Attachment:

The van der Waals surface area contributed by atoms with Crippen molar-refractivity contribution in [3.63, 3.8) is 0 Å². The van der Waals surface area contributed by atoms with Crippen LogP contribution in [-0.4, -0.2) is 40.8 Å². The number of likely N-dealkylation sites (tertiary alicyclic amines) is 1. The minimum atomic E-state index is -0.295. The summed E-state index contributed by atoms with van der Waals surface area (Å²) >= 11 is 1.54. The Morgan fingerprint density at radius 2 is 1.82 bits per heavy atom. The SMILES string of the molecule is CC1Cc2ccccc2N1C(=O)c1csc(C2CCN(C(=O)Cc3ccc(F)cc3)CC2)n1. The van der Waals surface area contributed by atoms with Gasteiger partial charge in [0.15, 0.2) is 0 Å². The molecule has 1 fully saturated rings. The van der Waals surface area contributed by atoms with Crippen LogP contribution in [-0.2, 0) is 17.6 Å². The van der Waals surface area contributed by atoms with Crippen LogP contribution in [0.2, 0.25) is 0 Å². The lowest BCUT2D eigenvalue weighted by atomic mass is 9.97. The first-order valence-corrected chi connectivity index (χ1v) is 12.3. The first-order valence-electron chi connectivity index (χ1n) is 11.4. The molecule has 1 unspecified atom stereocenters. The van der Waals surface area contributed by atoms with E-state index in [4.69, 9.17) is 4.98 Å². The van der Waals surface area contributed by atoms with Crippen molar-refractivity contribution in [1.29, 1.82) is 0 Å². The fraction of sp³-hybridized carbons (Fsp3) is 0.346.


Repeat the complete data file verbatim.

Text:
The van der Waals surface area contributed by atoms with Crippen molar-refractivity contribution in [3.63, 3.8) is 0 Å². The van der Waals surface area contributed by atoms with Crippen LogP contribution in [-0.4, -0.2) is 40.8 Å². The number of likely N-dealkylation sites (tertiary alicyclic amines) is 1. The minimum atomic E-state index is -0.295. The summed E-state index contributed by atoms with van der Waals surface area (Å²) >= 11 is 1.54. The Morgan fingerprint density at radius 2 is 1.82 bits per heavy atom. The SMILES string of the molecule is CC1Cc2ccccc2N1C(=O)c1csc(C2CCN(C(=O)Cc3ccc(F)cc3)CC2)n1. The van der Waals surface area contributed by atoms with Gasteiger partial charge in [0.15, 0.2) is 0 Å². The molecule has 1 fully saturated rings. The van der Waals surface area contributed by atoms with Crippen LogP contribution in [-0.2, 0) is 17.6 Å². The van der Waals surface area contributed by atoms with Crippen LogP contribution in [0.2, 0.25) is 0 Å². The lowest BCUT2D eigenvalue weighted by atomic mass is 9.97. The first-order valence-corrected chi connectivity index (χ1v) is 12.3. The first-order valence-electron chi connectivity index (χ1n) is 11.4. The molecule has 1 unspecified atom stereocenters. The van der Waals surface area contributed by atoms with E-state index in [4.69, 9.17) is 4.98 Å². The van der Waals surface area contributed by atoms with Crippen molar-refractivity contribution in [1.29, 1.82) is 0 Å². The fraction of sp³-hybridized carbons (Fsp3) is 0.346.